Skip to main content

Only eight percent of US Democrats blame Palestinians for recent Gaza offensive: Poll

New poll reaffirms previous findings on growing partisan divide over US policy towards Israel-Palestine
Palestine solidarity activists rally in Washington against Israel's offensive on Gaza on 15 May (MEE/Umar Farooq)
By MEE staff in Washington

Only 8.1 percent of US Democrats blame the Palestinians for Israel's offensive on the blockaded Gaza Strip in May, a recent survey has shown, highlighting the growing partisan divide over perceptions of the conflict in American politics.

According to the poll published by the University of Maryland, 3.7 percent of Republicans said Israelis were mostly to blame for the escalation.

The figures affirm previous polling which suggests that Democrats are becoming increasingly sympathetic towards the Palestinians while Republicans hold on to the prevailing pro-Israel stance in US politics.

The majority of respondents - 62.7 percent - said America's role in mediating the conflict should "lean toward neither side". 

Only 9.5 percent of Democrats said it should lean towards Israel, compared to 50.7 percent of Republicans. A larger share of Democratic respondents, 17.9 percent, said US policy should lean towards Palestinians. The number drops to 2.5 percent amongst Republicans.

Stay informed with MEE's newsletters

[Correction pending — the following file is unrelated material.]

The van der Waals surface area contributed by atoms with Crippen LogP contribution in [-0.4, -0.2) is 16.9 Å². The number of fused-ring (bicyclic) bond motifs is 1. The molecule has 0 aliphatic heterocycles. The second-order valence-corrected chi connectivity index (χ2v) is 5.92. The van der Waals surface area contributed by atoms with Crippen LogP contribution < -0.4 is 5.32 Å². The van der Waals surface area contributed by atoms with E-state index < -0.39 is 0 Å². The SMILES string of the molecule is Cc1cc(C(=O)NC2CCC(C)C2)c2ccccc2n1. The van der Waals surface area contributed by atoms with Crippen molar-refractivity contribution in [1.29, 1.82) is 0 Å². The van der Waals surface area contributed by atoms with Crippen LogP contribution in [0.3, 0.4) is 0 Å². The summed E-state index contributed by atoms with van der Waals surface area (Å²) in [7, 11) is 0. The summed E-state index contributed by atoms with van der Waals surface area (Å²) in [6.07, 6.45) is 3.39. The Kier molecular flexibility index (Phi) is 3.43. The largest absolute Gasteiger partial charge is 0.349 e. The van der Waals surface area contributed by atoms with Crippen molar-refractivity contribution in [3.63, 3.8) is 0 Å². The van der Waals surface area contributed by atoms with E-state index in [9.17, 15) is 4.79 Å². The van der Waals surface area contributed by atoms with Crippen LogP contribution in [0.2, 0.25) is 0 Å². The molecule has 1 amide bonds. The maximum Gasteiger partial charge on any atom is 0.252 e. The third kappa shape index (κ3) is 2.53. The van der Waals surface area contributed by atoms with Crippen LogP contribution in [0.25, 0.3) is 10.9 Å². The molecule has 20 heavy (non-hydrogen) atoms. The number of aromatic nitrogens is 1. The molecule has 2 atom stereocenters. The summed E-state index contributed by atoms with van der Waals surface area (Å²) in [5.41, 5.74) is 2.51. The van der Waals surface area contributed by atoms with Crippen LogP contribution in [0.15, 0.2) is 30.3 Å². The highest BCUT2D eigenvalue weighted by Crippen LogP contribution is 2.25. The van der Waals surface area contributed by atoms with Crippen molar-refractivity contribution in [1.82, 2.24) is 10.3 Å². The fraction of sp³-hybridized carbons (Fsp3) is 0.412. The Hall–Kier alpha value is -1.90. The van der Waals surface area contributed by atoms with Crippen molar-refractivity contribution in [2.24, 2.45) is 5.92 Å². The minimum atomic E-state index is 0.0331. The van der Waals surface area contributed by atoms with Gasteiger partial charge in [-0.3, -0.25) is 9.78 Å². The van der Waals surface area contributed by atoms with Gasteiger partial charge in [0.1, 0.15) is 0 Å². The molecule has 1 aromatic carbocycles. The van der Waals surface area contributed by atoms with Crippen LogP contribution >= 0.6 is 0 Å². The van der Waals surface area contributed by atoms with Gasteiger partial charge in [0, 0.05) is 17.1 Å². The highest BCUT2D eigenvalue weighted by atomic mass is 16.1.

Sign up to get the latest alerts, insights and analysis, starting with Turkey Unpacked


The national poll was conducted from 22 June to 21 July among 3,379 respondents.

The poll comes amid growing calls from progressive Democrats that the Biden administration push Israel to respect the human rights of Palestinians.

More than 43 of the Democrats and a quarter of overall respondents agreed with the statement that "the US must apply more pressure on Israel, including withholding aid".

Pro-Israel administration

Despite increased Democratic willingness to criticise Israel, US President Biden has continued his predecessors' nearly unquestioning support for the Israeli government.

During Israel's May offensive, the US administration kept emphasising what it called "Israel's right to defend itself" and blocked a statement from the UN Security Council calling for an immediate ceasefire.

Most Americans oppose unrestricted aid to Israel: Poll
Read More »

US officials said Washington was focused on "quiet" diplomacy to end the fighting.

Israeli air strikes killed more than 248 Palestinians, including dozens of children, while rockets fired by Hamas and other groups killed 13 people in Israel. Israeli forces killed 29 people in the occupied West Bank and Jerusalem.

The crisis started with still-ongoing Israeli efforts to forcibly remove Palestinian families from the East Jerusalem neighbourhood of Sheikh Jarrah.

On Monday, US National Security Adviser Jake Sullivan spoke to his incoming Israeli counterpart Eyal Hulata, reasserting Washington's pledge to "consult closely" with Israel on regional issues.

The two officials "exchanged views about the opportunities in the region, including advancing the normalization of relations between Israel and countries in the Arab and Muslim world and recent positive developments in Israel’s relationship with Jordan," the White House said in a statement. 

"Mr Sullivan also stressed the importance of pursuing positive steps related to the Palestinians, which are critical to peace, security and prosperity," it added without specifying what the steps are.

Middle East Eye delivers independent and unrivalled coverage and analysis of the Middle East, North Africa and beyond. To learn more about republishing this content and the associated fees, please fill out this form. More about MEE can be found here.